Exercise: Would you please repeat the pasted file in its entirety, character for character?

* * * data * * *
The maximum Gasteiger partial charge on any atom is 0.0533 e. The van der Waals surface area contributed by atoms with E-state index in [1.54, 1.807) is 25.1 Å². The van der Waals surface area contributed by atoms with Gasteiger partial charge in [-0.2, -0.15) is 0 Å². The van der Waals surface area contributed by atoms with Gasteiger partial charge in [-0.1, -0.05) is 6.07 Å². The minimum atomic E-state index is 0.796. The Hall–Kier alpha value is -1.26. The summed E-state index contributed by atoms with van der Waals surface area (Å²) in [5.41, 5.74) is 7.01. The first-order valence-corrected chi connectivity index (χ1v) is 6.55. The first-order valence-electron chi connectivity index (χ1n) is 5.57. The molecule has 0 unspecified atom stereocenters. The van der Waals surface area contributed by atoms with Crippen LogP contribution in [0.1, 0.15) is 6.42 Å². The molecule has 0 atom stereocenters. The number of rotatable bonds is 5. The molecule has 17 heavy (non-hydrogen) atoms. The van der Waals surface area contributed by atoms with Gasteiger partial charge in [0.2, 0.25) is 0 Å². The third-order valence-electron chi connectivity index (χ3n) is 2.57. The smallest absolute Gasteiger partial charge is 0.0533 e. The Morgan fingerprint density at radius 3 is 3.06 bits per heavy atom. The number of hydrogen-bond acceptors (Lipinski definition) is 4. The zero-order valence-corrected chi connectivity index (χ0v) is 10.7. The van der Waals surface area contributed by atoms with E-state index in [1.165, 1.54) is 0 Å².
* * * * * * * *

The maximum Gasteiger partial charge on any atom is 0.0533 e. The van der Waals surface area contributed by atoms with E-state index in [1.54, 1.807) is 25.1 Å². The van der Waals surface area contributed by atoms with Gasteiger partial charge in [-0.2, -0.15) is 0 Å². The van der Waals surface area contributed by atoms with Gasteiger partial charge in [-0.1, -0.05) is 6.07 Å². The minimum atomic E-state index is 0.796. The Hall–Kier alpha value is -1.26. The summed E-state index contributed by atoms with van der Waals surface area (Å²) in [5.41, 5.74) is 7.01. The first-order valence-corrected chi connectivity index (χ1v) is 6.55. The first-order valence-electron chi connectivity index (χ1n) is 5.57. The molecule has 0 unspecified atom stereocenters. The van der Waals surface area contributed by atoms with Crippen LogP contribution in [0.1, 0.15) is 6.42 Å². The molecule has 0 atom stereocenters. The number of rotatable bonds is 5. The molecule has 17 heavy (non-hydrogen) atoms. The van der Waals surface area contributed by atoms with Gasteiger partial charge in [0.2, 0.25) is 0 Å². The third-order valence-electron chi connectivity index (χ3n) is 2.57. The smallest absolute Gasteiger partial charge is 0.0533 e. The Morgan fingerprint density at radius 3 is 3.06 bits per heavy atom. The number of hydrogen-bond acceptors (Lipinski definition) is 4. The zero-order valence-corrected chi connectivity index (χ0v) is 10.7. The van der Waals surface area contributed by atoms with E-state index in [1.165, 1.54) is 0 Å².